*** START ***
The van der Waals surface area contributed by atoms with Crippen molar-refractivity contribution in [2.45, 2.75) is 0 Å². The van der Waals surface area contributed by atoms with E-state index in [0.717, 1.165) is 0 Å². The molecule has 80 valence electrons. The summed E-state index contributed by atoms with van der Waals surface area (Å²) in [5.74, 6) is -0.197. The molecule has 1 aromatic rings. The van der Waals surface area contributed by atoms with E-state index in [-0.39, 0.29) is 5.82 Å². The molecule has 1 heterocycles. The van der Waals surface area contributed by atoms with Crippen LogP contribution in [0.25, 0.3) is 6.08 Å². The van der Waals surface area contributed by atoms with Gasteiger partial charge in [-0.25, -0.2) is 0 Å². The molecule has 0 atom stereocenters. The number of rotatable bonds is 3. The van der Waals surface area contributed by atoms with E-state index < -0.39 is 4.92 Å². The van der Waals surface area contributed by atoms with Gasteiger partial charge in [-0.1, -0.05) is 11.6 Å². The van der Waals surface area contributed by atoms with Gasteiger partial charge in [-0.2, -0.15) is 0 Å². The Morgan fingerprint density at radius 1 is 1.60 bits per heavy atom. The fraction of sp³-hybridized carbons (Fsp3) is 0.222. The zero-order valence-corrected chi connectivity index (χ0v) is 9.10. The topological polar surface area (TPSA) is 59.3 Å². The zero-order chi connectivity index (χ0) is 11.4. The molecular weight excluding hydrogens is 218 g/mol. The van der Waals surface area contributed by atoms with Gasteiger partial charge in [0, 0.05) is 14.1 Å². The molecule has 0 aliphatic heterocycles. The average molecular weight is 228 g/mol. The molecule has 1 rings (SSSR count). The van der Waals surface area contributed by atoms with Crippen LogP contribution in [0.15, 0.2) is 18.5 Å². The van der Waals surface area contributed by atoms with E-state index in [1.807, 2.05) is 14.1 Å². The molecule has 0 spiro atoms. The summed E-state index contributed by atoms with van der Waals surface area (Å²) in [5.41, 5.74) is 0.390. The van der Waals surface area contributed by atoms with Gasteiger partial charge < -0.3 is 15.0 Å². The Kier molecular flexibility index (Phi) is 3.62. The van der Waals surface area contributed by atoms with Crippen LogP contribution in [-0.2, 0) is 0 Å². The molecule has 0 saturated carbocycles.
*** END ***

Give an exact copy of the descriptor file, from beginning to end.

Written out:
The van der Waals surface area contributed by atoms with Crippen molar-refractivity contribution in [2.45, 2.75) is 0 Å². The van der Waals surface area contributed by atoms with E-state index in [0.717, 1.165) is 0 Å². The molecule has 80 valence electrons. The summed E-state index contributed by atoms with van der Waals surface area (Å²) in [5.74, 6) is -0.197. The molecule has 1 aromatic rings. The van der Waals surface area contributed by atoms with E-state index in [-0.39, 0.29) is 5.82 Å². The molecule has 1 heterocycles. The van der Waals surface area contributed by atoms with Crippen LogP contribution in [0.25, 0.3) is 6.08 Å². The van der Waals surface area contributed by atoms with Gasteiger partial charge in [-0.25, -0.2) is 0 Å². The molecule has 0 atom stereocenters. The number of rotatable bonds is 3. The van der Waals surface area contributed by atoms with E-state index < -0.39 is 4.92 Å². The van der Waals surface area contributed by atoms with Gasteiger partial charge in [-0.1, -0.05) is 11.6 Å². The van der Waals surface area contributed by atoms with Gasteiger partial charge in [-0.2, -0.15) is 0 Å². The Morgan fingerprint density at radius 1 is 1.60 bits per heavy atom. The fraction of sp³-hybridized carbons (Fsp3) is 0.222. The zero-order valence-corrected chi connectivity index (χ0v) is 9.10. The topological polar surface area (TPSA) is 59.3 Å². The zero-order chi connectivity index (χ0) is 11.4. The molecular weight excluding hydrogens is 218 g/mol. The van der Waals surface area contributed by atoms with Gasteiger partial charge in [0, 0.05) is 14.1 Å². The molecule has 0 aliphatic heterocycles. The average molecular weight is 228 g/mol. The molecule has 1 rings (SSSR count). The van der Waals surface area contributed by atoms with Crippen LogP contribution in [0.15, 0.2) is 18.5 Å². The van der Waals surface area contributed by atoms with E-state index in [1.807, 2.05) is 14.1 Å². The molecule has 0 spiro atoms. The summed E-state index contributed by atoms with van der Waals surface area (Å²) in [5.41, 5.74) is 0.390. The van der Waals surface area contributed by atoms with Gasteiger partial charge < -0.3 is 15.0 Å². The Kier molecular flexibility index (Phi) is 3.62. The van der Waals surface area contributed by atoms with Crippen LogP contribution in [-0.2, 0) is 0 Å². The molecule has 0 saturated carbocycles.